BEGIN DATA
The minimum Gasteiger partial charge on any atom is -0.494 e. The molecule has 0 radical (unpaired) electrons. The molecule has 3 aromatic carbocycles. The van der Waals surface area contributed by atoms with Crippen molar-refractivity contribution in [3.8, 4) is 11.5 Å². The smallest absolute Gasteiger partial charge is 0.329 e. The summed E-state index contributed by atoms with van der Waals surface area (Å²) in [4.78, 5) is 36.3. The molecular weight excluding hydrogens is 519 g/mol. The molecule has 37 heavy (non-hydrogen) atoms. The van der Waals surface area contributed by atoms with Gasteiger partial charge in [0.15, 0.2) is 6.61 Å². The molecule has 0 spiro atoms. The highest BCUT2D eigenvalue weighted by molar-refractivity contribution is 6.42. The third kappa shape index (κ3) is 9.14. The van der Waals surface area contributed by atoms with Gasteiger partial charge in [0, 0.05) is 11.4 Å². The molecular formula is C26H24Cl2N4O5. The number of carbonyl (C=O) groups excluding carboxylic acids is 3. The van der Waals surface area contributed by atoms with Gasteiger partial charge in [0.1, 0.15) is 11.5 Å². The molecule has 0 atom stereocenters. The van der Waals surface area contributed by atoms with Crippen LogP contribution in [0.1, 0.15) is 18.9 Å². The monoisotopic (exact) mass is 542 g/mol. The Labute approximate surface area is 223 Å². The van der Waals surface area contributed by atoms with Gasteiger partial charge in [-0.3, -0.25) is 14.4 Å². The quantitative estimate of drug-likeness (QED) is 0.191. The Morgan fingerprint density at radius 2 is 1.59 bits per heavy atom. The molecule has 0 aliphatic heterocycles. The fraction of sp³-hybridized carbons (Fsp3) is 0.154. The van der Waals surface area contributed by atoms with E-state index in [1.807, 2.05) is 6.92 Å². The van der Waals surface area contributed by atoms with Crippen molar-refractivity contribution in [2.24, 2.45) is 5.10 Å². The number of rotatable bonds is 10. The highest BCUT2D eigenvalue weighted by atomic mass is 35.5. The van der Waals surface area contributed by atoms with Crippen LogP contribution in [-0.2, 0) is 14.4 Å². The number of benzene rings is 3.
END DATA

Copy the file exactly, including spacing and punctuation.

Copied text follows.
The minimum Gasteiger partial charge on any atom is -0.494 e. The molecule has 0 radical (unpaired) electrons. The molecule has 3 aromatic carbocycles. The van der Waals surface area contributed by atoms with Crippen molar-refractivity contribution in [3.8, 4) is 11.5 Å². The smallest absolute Gasteiger partial charge is 0.329 e. The summed E-state index contributed by atoms with van der Waals surface area (Å²) in [4.78, 5) is 36.3. The molecular weight excluding hydrogens is 519 g/mol. The molecule has 37 heavy (non-hydrogen) atoms. The van der Waals surface area contributed by atoms with Gasteiger partial charge in [0.15, 0.2) is 6.61 Å². The molecule has 0 spiro atoms. The highest BCUT2D eigenvalue weighted by molar-refractivity contribution is 6.42. The third kappa shape index (κ3) is 9.14. The van der Waals surface area contributed by atoms with Gasteiger partial charge in [0, 0.05) is 11.4 Å². The molecular formula is C26H24Cl2N4O5. The number of carbonyl (C=O) groups excluding carboxylic acids is 3. The van der Waals surface area contributed by atoms with Gasteiger partial charge in [0.1, 0.15) is 11.5 Å². The molecule has 0 atom stereocenters. The van der Waals surface area contributed by atoms with Crippen LogP contribution in [0.1, 0.15) is 18.9 Å². The monoisotopic (exact) mass is 542 g/mol. The Labute approximate surface area is 223 Å². The van der Waals surface area contributed by atoms with Gasteiger partial charge in [-0.3, -0.25) is 14.4 Å². The quantitative estimate of drug-likeness (QED) is 0.191. The Morgan fingerprint density at radius 2 is 1.59 bits per heavy atom. The molecule has 0 aliphatic heterocycles. The fraction of sp³-hybridized carbons (Fsp3) is 0.154. The van der Waals surface area contributed by atoms with E-state index in [1.807, 2.05) is 6.92 Å². The van der Waals surface area contributed by atoms with Crippen molar-refractivity contribution in [2.24, 2.45) is 5.10 Å². The number of rotatable bonds is 10. The highest BCUT2D eigenvalue weighted by atomic mass is 35.5. The van der Waals surface area contributed by atoms with Crippen LogP contribution in [-0.2, 0) is 14.4 Å². The number of benzene rings is 3.